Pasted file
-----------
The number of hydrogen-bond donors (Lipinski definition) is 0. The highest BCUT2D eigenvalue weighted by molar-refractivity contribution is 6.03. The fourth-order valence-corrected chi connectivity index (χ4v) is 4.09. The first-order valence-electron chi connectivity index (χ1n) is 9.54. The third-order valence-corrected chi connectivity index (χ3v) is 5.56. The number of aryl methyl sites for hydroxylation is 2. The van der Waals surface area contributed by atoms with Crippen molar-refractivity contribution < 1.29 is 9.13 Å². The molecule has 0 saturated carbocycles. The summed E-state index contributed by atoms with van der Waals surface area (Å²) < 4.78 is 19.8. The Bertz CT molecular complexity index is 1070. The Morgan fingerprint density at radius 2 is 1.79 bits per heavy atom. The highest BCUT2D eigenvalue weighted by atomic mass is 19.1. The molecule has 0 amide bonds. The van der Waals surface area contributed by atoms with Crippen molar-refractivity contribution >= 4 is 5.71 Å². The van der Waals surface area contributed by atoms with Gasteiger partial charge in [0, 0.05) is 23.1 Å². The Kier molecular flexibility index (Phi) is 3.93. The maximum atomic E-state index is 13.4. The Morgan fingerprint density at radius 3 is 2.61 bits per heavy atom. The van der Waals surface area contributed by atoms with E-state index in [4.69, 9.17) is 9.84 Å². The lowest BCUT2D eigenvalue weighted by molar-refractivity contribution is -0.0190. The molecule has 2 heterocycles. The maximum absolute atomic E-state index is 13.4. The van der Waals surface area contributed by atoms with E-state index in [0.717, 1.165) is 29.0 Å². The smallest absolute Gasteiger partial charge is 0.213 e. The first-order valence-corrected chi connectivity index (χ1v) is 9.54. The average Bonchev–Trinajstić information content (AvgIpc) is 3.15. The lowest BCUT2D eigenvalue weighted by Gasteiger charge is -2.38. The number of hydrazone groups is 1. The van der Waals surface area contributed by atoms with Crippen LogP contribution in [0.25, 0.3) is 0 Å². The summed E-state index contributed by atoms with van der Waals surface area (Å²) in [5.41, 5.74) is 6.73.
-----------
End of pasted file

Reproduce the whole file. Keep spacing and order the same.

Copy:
The number of hydrogen-bond donors (Lipinski definition) is 0. The highest BCUT2D eigenvalue weighted by molar-refractivity contribution is 6.03. The fourth-order valence-corrected chi connectivity index (χ4v) is 4.09. The first-order valence-electron chi connectivity index (χ1n) is 9.54. The third-order valence-corrected chi connectivity index (χ3v) is 5.56. The number of aryl methyl sites for hydroxylation is 2. The van der Waals surface area contributed by atoms with Crippen molar-refractivity contribution < 1.29 is 9.13 Å². The molecule has 0 saturated carbocycles. The summed E-state index contributed by atoms with van der Waals surface area (Å²) < 4.78 is 19.8. The Bertz CT molecular complexity index is 1070. The Morgan fingerprint density at radius 2 is 1.79 bits per heavy atom. The highest BCUT2D eigenvalue weighted by atomic mass is 19.1. The molecule has 0 amide bonds. The van der Waals surface area contributed by atoms with Crippen molar-refractivity contribution >= 4 is 5.71 Å². The van der Waals surface area contributed by atoms with Gasteiger partial charge in [0, 0.05) is 23.1 Å². The Kier molecular flexibility index (Phi) is 3.93. The maximum atomic E-state index is 13.4. The Morgan fingerprint density at radius 3 is 2.61 bits per heavy atom. The van der Waals surface area contributed by atoms with E-state index in [4.69, 9.17) is 9.84 Å². The lowest BCUT2D eigenvalue weighted by molar-refractivity contribution is -0.0190. The molecule has 2 heterocycles. The maximum absolute atomic E-state index is 13.4. The van der Waals surface area contributed by atoms with E-state index in [0.717, 1.165) is 29.0 Å². The smallest absolute Gasteiger partial charge is 0.213 e. The first-order valence-corrected chi connectivity index (χ1v) is 9.54. The average Bonchev–Trinajstić information content (AvgIpc) is 3.15. The lowest BCUT2D eigenvalue weighted by Gasteiger charge is -2.38. The number of hydrazone groups is 1. The van der Waals surface area contributed by atoms with Crippen LogP contribution in [0.25, 0.3) is 0 Å². The summed E-state index contributed by atoms with van der Waals surface area (Å²) in [5.41, 5.74) is 6.73.